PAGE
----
The Mesara or Messara Plain (πεδιάδα της Μεσ(σ)αράς) is an illuvial plain in southern Crete, stretching about 50 km west-to-east and 7 km north-to-south, making it the largest plain in Crete.
Since 1500 BC the plain has grown up to 6 km due to a build up of illuvial sediment. Clays from the Mesara have been found to be the source of significant amounts of Cretan Minoan pottery; soil and rock types from the fringes of the Mesara, particularly the foothills of the Asterousia Mountains at the south and the foothills to the north within the Psiloritis Mountains.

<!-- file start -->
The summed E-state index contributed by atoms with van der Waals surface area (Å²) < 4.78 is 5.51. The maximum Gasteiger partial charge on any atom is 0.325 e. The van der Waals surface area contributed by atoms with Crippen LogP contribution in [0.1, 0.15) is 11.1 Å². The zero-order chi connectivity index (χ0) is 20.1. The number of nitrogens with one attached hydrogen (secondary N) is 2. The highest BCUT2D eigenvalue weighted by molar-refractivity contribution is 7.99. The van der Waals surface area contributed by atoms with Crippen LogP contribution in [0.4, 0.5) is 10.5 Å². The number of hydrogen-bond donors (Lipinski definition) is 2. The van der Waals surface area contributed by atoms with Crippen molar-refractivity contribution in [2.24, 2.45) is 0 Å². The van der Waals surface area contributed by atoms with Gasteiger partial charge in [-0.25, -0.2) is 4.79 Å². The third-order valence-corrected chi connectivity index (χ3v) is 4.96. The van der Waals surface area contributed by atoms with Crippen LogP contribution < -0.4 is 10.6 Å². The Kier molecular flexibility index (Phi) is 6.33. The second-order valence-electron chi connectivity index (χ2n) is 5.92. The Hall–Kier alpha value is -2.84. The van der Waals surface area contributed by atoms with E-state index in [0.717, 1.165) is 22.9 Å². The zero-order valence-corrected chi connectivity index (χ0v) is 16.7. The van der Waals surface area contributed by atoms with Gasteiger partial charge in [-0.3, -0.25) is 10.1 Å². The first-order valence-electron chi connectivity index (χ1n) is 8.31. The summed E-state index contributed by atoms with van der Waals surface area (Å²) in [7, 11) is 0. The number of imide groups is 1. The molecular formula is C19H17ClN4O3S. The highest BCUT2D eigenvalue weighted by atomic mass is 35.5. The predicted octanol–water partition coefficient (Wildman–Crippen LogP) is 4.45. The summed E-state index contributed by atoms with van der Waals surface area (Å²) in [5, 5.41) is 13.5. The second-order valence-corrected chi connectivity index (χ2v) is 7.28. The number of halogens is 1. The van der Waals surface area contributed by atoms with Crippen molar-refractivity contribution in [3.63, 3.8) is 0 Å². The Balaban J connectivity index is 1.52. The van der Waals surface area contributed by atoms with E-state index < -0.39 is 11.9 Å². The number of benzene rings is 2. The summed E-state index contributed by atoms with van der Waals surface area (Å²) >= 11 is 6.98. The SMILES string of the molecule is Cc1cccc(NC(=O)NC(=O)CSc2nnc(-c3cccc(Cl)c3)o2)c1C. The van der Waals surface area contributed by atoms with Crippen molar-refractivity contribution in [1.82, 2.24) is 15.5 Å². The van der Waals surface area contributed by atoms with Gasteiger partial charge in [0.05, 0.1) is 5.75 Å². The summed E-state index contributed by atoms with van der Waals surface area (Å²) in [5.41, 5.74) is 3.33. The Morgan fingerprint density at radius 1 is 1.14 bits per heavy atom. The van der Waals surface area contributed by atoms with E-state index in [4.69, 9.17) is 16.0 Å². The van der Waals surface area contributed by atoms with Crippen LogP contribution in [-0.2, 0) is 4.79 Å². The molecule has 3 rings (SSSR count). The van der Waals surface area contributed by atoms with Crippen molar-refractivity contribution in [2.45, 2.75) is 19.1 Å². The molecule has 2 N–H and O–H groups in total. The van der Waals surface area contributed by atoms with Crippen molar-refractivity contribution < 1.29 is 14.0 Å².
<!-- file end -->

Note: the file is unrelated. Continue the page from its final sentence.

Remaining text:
See also 
- C.Michael Hogan, Phaistos Fieldnotes, The Modern Antiquarian (2007)
- Joseph W. Shaw, A Lm Ia Ceramic Kiln in South-Central Crete: Function and Pottery Production, 2001, ASCSA, 172 pages ISBN 0-87661-530-2
- Livingstone Vance Watrous, Plain of Phaistos: Cycles of Social Complexity in the Mesara Region of Crete, Cotsen Institute of Archaeology at UCLA (2006), ISBN 1-931745-14-5.
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